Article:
We’ve all received a call from an unknown number and upon answering, cue the automated recording claiming to be a legitimate business. These calls are illegal and commonly known as robocalls. Robocalls are becoming increasingly common - in 2018, nearly 47.8 billion calls were placed.
With technology becoming more sophisticated, it’s made it easier for robocallers to gather information from public directories to target you and auto-dial hundreds of numbers for a very small price. Though these illegal calls are becoming an epidemic, there are ways to properly identify robocalls to protect your assets.
The first step in recognizing robocalls, is to know the common tactics scammers use. With caller ID, we may receive calls that look like local numbers, only to answer and realize it’s a robocall. How? Robocalls hide their true location to show local numbers. This tactic, caller ID spoofing, creates trust which increases the odds you’ll answer. Upon answering, the robocall can claim to represent a government agency, utility provider, offer free cruise trips or even low-interest loans.
The goal is to steal your money or account information, so do not engage. You should never provide personal information like social security number, credit card account information or pay for goods over the phone that require wire transfers or paying with prepaid cards. As a rule-of-thumb, if it seems suspicious or too good to be true - it probably is! If you did not request information from a company or someone is demanding you act now in regards to providing your personal information, end the call and do your own research.
Another robocall scam to be aware of is the “can you hear me?” question. Upon answering, “yes,” you’ve given the scammers a recording of your voice where they can use it to authorize the purchase of a charge. Sneaky, right? To differentiate a scammer from an actual company, try avoiding straightforward answers. With hesitation, responses like “I can hear you just fine,” or “Why do you need to know this information?” are valid. If it’s an actual call center representative, they should be able to answer your questions. Robocallers may be thrown off, so it’s a good way to know if you should continue with the call or hang up immediately.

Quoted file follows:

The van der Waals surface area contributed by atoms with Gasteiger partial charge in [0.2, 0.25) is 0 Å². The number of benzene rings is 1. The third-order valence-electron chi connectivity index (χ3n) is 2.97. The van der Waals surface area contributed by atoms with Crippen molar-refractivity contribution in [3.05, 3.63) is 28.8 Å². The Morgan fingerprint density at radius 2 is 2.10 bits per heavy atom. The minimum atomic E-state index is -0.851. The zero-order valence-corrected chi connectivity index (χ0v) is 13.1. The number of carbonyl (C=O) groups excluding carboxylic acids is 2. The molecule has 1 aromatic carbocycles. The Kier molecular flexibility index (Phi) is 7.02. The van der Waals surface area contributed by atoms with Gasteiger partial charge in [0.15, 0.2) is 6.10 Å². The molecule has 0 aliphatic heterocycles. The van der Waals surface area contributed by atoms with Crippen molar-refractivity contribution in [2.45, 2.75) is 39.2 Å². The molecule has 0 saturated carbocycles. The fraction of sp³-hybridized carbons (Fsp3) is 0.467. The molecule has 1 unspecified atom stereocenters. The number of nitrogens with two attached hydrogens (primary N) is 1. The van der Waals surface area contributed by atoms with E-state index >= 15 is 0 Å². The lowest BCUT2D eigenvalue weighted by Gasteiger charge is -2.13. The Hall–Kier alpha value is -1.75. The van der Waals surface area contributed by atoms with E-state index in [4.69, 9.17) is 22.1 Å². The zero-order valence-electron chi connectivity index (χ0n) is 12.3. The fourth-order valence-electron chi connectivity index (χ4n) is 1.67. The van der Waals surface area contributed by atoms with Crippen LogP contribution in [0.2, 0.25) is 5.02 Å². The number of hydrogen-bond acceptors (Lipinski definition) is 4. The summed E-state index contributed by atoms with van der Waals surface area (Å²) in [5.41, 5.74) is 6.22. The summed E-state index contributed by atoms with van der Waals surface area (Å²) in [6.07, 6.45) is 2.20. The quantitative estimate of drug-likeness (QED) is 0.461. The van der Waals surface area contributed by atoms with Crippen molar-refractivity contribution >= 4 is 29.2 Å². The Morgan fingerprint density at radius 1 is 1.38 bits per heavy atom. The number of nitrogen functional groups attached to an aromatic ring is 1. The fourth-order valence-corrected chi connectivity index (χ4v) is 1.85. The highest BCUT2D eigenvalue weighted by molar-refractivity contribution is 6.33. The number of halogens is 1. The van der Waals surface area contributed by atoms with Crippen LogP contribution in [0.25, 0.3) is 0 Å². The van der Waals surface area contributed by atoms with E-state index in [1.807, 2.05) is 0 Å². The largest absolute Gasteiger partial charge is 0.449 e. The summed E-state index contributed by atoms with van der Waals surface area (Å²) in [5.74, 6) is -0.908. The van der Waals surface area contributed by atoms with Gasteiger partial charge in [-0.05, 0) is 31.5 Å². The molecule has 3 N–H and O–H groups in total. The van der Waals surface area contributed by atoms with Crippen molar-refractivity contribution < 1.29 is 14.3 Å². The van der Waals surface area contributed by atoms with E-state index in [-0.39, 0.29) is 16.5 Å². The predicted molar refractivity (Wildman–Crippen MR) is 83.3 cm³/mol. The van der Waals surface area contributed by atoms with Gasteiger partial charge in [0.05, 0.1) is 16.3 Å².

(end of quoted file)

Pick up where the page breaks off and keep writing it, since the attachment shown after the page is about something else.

You might have also noticed calls that prompt you to press “1” to be removed from the call list. Much like email phishing scams, you’ll want to avoid engaging because it could lead to more robocalls. When you engage, it gives scammers the heads up that; 1). You’re willing to answer calls from unknown numbers and, 2). You will follow the directions within the call. When in doubt, don’t press anything.
How to Avoid Robocalls
Though there is no fool-proof way to rid yourself of all robocalls, there are steps to take to avoid receiving them:
- Report scams to the Federal Trade Commission via phone or online. The FTC collects scam complaints and can use them to shut down scammers illegally using the phone system.
- Add your number to the Do Not Call Registry, telemarketers will not call if your number is listed, making it easier to spot robocalls.
- For mobile devices, there are multiple options for call-blocking apps to help assist in an extra layer of protection for robocalls.
Now that you’re aware of common scams, be mindful that not all robocalls are automated. These calls can come from live scammers pretending to be a representative from a company. Protect yourself by taking the steps to register your number, report robocall numbers and never give credit card or SSN information over the phone.
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